Peter Bacho was awarded an Evergreen Teacher Excellence Award in December. The annual award asks first-year Evergreen students to nominate teachers who have been particularly influential in their growth and development.
Drew Buchman contributed a chapter to the just-published Oxford Handbook of Sondheim Studies, edited by Robert Gordon. In it he examines the genesis and reception of Sondheim’s 1981 stage musical, Merrily We Roll Along, a critique based on archival research at the New York Public Library. In May, he presented a paper on the 1979 film adaptation of the musical Hair, directed by Milos Forman, at Restaging the Song, a conference co-sponsored by the University of Sheffield and the Workstation, a film studies center, in Sheffield, England. This month he’ll travel to Seoul, South Korea for two weeks to study traditional musical storytelling, or pansori, at the National Gugak Center. In April and early May, he collaborated with John Ford of KAOS, visiting artists, the Washington Center for the Performing Arts in Olympia, and Timberland Regional Library, providing introductory lectures and facilitating audience discussions for a film series of documentaries about America’s music, from early blues to hip-hop, on the Washington Center main stage. The series, which ran on six successive weekend evenings, was funded by a National Endowment for the Humanities grant and organized by the\Tribeca Film Center and the American Library Association.
Arun Chandra has been working with a group of current and recent graduates of Evergreen who have been touring with a program of experimental works for voices and instruments—one composed by Arun and some by the students. The group gave several performances in western Washington during April and May. They will play this month at the New York City Electroacoustic Music Festival.
Gerardo Chin-Leo and Evergreen student James (Gus) Robertson presented a poster titled “Phytoplankton Ecology in Budd Inlet during Summer 2013: Species Composition, Abundance, Biomass and Patchiness” at the 2014 Salish Sea Ecosystem Conference in Seattle last month. The work was supported by the Evergreen Summer Undergraduate Research Fellowship (SURF) program.
Krishna M. Chowdary’s article, “Frequency-dependent magnetic permeability of Fe10Co90 nanocomposites,” co-authored with his thesis advisor Sara A. Majetich (Carnegie Mellon University), was published in the April 2014 issue of Journal of Physics D: Applied Physics. This article was based on work from Krishna’s Ph.D. thesis, “Dynamic Hysteresis in Compacted Magnetic Nanoparticles,” which he defended in November at Carnegie Mellon.
Hirsh Diamant presented at the International Daoist Conference in Boston and at the Conference for Classical Asian Studies in New York. He talked about practices of self-cultivation and arts. His short film, Ten Thousand Ways to Cultivate Life: Yang Sheng, can be seen on Vimeo.
Marla Beth Elliott reprised her role as the muse of the civil legal aid community at the Washington State Access to Justice Board’s 20th anniversary reception at the Seattle Sheraton on May 15. From 1996 to 2006, Marla wrote and directed satiric musical skits for the Board’s annual conference that provided guiding metaphors for timely issues and put important people in tutus and feather boas. At the reception, Marla led the assembled judges and bar leaders in singing “Over the Rainbow” with specially modified lyrics: “If those accused of felonies can get a lawyer, why, oh why, can’t I?” Meanwhile, Marla’s band, The Righteous Mothers, played the Seattle Moisture Festival on April 10, the Alberta Rose Theatre in Portland on May 16, the Triple Door in Seattle on May 17, and in an on-line concert on May 18. Marla’s rhythm and blues band, Func Pro Tunc, played May 1 in Tacoma for an enthusiastic group of dancing student services workers from community colleges at their conference.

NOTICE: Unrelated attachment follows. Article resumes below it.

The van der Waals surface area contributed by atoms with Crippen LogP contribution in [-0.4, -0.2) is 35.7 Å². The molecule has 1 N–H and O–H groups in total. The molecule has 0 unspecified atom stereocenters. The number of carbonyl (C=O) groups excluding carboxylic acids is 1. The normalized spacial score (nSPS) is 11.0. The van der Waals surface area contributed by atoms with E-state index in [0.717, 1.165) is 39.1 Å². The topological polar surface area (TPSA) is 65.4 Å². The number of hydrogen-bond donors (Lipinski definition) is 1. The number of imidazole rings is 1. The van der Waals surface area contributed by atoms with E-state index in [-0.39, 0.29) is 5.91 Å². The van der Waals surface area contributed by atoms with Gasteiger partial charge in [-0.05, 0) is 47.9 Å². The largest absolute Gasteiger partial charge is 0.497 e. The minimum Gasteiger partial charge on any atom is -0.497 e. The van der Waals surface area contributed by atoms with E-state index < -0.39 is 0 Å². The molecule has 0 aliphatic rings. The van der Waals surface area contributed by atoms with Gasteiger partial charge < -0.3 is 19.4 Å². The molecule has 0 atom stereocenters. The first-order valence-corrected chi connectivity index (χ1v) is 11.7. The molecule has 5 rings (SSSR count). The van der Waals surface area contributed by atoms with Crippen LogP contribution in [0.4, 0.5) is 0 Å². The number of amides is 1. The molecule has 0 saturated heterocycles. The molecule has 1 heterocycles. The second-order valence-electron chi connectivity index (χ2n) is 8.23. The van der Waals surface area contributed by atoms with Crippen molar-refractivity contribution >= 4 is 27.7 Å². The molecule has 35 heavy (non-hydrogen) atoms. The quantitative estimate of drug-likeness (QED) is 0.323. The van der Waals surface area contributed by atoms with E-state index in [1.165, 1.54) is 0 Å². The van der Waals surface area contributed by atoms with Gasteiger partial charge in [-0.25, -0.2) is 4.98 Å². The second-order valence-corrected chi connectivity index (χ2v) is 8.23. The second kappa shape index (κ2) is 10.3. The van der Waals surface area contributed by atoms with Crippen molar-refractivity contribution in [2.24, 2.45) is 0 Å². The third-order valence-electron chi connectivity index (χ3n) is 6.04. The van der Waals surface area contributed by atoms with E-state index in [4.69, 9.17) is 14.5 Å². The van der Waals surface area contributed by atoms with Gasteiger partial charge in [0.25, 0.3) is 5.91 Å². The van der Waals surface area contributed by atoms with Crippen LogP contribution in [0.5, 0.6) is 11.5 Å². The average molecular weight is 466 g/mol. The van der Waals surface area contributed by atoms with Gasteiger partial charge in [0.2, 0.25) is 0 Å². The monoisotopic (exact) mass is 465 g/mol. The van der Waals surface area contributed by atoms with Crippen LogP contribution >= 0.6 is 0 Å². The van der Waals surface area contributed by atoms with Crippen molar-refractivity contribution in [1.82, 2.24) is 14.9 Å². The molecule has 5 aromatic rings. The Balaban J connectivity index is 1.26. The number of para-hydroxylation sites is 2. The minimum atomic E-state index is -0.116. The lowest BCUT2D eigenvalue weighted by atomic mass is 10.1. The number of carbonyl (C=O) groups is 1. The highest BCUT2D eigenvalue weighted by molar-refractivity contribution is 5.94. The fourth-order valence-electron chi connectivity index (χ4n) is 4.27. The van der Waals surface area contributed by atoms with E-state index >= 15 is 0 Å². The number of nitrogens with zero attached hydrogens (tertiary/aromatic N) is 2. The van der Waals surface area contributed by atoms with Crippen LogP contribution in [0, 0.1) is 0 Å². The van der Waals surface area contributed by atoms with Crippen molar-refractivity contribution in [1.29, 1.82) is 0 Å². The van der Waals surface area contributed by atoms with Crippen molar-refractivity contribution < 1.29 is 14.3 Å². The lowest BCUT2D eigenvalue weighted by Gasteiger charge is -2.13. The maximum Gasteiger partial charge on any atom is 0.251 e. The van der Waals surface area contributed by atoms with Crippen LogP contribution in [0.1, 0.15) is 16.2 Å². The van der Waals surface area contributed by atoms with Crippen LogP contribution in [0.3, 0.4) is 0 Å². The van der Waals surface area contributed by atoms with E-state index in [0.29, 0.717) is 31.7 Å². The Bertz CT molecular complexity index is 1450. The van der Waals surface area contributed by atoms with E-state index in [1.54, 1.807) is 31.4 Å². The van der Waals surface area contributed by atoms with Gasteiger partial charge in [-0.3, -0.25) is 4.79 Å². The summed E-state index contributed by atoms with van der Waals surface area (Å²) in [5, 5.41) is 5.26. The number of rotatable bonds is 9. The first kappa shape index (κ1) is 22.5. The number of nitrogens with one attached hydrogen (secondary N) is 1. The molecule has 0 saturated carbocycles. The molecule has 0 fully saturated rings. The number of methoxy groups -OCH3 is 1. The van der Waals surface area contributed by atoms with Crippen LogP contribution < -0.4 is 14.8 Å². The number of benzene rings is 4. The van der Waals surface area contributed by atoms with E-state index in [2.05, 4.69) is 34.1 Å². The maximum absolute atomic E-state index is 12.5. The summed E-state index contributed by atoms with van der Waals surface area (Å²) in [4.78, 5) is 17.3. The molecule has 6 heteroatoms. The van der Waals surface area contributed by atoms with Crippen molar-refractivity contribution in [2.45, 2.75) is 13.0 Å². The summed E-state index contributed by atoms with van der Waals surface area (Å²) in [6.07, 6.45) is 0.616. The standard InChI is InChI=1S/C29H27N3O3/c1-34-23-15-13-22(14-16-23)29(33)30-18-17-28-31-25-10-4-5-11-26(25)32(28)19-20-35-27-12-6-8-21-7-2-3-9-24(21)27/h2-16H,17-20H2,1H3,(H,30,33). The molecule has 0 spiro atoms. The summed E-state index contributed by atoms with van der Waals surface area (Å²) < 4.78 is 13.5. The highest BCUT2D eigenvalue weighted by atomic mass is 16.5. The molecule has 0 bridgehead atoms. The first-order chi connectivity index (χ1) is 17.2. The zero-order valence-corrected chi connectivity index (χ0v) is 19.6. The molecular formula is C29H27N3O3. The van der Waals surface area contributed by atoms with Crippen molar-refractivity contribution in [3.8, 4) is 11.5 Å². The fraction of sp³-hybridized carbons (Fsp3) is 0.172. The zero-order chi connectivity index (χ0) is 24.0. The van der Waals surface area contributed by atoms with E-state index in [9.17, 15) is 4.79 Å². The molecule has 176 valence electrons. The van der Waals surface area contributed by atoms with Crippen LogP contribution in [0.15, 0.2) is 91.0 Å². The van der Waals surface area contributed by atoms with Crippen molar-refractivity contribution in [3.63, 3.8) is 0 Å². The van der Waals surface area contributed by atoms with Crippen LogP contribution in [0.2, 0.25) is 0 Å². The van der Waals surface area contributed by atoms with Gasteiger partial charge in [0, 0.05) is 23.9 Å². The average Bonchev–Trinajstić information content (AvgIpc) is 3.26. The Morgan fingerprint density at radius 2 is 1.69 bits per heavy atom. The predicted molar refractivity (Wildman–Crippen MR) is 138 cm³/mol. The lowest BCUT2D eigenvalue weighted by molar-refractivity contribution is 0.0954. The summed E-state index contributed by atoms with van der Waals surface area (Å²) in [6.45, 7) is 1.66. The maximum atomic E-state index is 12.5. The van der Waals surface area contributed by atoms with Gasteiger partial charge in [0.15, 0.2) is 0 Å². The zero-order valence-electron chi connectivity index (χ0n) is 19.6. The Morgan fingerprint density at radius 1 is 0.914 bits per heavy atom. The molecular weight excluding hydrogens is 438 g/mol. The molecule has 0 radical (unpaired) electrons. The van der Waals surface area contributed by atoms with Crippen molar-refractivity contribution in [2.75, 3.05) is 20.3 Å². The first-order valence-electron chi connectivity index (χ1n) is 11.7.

Susan Fiksdal has published A Guide for Teaching Effective Seminars: Conversation, Identity, and Power with Routledge. She includes many tips from current and past Evergreen faculty, data she has collected over 20 years at Evergreen, and findings from other researchers. Routledge has also published a companion web site that includes video clips that accompany transcripts in the book, lots of resources, and a poem by faculty emeritus Dean Olson.
Jennifer Gerend and co-author Mathew Novak (Central Washington University) presented a paper on the 2013 Municipal Retail Planning Survey in Washington at the Association of American Geographers annual meeting in Tampa, Fla. in April.
Zoltán Grossman is turning his University of Wisconsin geography dissertation on “unlikely alliances” between Native and rural white communities into a book for the University of Washington Press’s Indigenous Confluences series. He recently published an article about the Cowboy Indian Alliance stand against the Keystone XL pipeline. He also presented on Native resistance to fossil fuel projects at the Association of American Geographers in Tampa, Fla. and the Native American and Indigenous Studies Association in Austin, Texas. He testified at several Washington state hearings and made maps about proposed oil and coal terminals. The 2014 National Climate Assessment (released May 6 at the White House by the U.S. Global Change Research Program) has a section on “Indigenous Peoples, Lands, and Resources” that references the 2012 book he edited with Alan Parker, Asserting Native Resilience: Pacific Rim Indigenous Nations Face the Climate Crisis. Zoltán published an article and gave radio interviews about the Ukraine crisis and the role of far-right parties in the new government, for which he was criticized in an April 28 New York Times op-ed. His 2013 arrest for singing in the daily Solidarity Sing-along in the Wisconsin State Capitol against Gov. Scott Walker was recently overturned on First Amendment grounds.